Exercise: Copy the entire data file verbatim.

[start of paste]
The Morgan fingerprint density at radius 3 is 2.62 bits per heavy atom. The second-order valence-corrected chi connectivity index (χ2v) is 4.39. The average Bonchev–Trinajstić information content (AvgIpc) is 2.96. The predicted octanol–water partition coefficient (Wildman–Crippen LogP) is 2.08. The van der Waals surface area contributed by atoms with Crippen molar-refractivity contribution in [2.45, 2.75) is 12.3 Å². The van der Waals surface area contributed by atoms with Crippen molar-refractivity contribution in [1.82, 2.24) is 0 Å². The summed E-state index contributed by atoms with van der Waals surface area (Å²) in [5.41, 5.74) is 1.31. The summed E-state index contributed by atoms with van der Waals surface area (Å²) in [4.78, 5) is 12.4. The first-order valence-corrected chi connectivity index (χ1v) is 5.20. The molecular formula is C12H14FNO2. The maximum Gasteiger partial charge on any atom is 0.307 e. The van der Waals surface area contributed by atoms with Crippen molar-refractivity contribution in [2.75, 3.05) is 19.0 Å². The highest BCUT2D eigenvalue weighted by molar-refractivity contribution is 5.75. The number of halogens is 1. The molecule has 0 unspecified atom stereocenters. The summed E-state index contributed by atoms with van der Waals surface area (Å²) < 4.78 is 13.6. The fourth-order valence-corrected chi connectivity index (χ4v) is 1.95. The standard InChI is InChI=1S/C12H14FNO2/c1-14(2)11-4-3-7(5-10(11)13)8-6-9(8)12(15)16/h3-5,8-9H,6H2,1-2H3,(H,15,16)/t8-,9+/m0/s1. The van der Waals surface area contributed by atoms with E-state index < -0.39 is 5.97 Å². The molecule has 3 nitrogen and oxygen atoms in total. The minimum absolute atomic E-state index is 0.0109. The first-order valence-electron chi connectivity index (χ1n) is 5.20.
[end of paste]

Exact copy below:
The Morgan fingerprint density at radius 3 is 2.62 bits per heavy atom. The second-order valence-corrected chi connectivity index (χ2v) is 4.39. The average Bonchev–Trinajstić information content (AvgIpc) is 2.96. The predicted octanol–water partition coefficient (Wildman–Crippen LogP) is 2.08. The van der Waals surface area contributed by atoms with Crippen molar-refractivity contribution in [2.45, 2.75) is 12.3 Å². The van der Waals surface area contributed by atoms with Crippen molar-refractivity contribution in [1.82, 2.24) is 0 Å². The summed E-state index contributed by atoms with van der Waals surface area (Å²) in [5.41, 5.74) is 1.31. The summed E-state index contributed by atoms with van der Waals surface area (Å²) in [4.78, 5) is 12.4. The first-order valence-corrected chi connectivity index (χ1v) is 5.20. The molecular formula is C12H14FNO2. The maximum Gasteiger partial charge on any atom is 0.307 e. The van der Waals surface area contributed by atoms with Crippen molar-refractivity contribution in [2.75, 3.05) is 19.0 Å². The highest BCUT2D eigenvalue weighted by molar-refractivity contribution is 5.75. The number of halogens is 1. The molecule has 0 unspecified atom stereocenters. The summed E-state index contributed by atoms with van der Waals surface area (Å²) < 4.78 is 13.6. The fourth-order valence-corrected chi connectivity index (χ4v) is 1.95. The standard InChI is InChI=1S/C12H14FNO2/c1-14(2)11-4-3-7(5-10(11)13)8-6-9(8)12(15)16/h3-5,8-9H,6H2,1-2H3,(H,15,16)/t8-,9+/m0/s1. The van der Waals surface area contributed by atoms with E-state index < -0.39 is 5.97 Å². The molecule has 3 nitrogen and oxygen atoms in total. The minimum absolute atomic E-state index is 0.0109. The first-order valence-electron chi connectivity index (χ1n) is 5.20.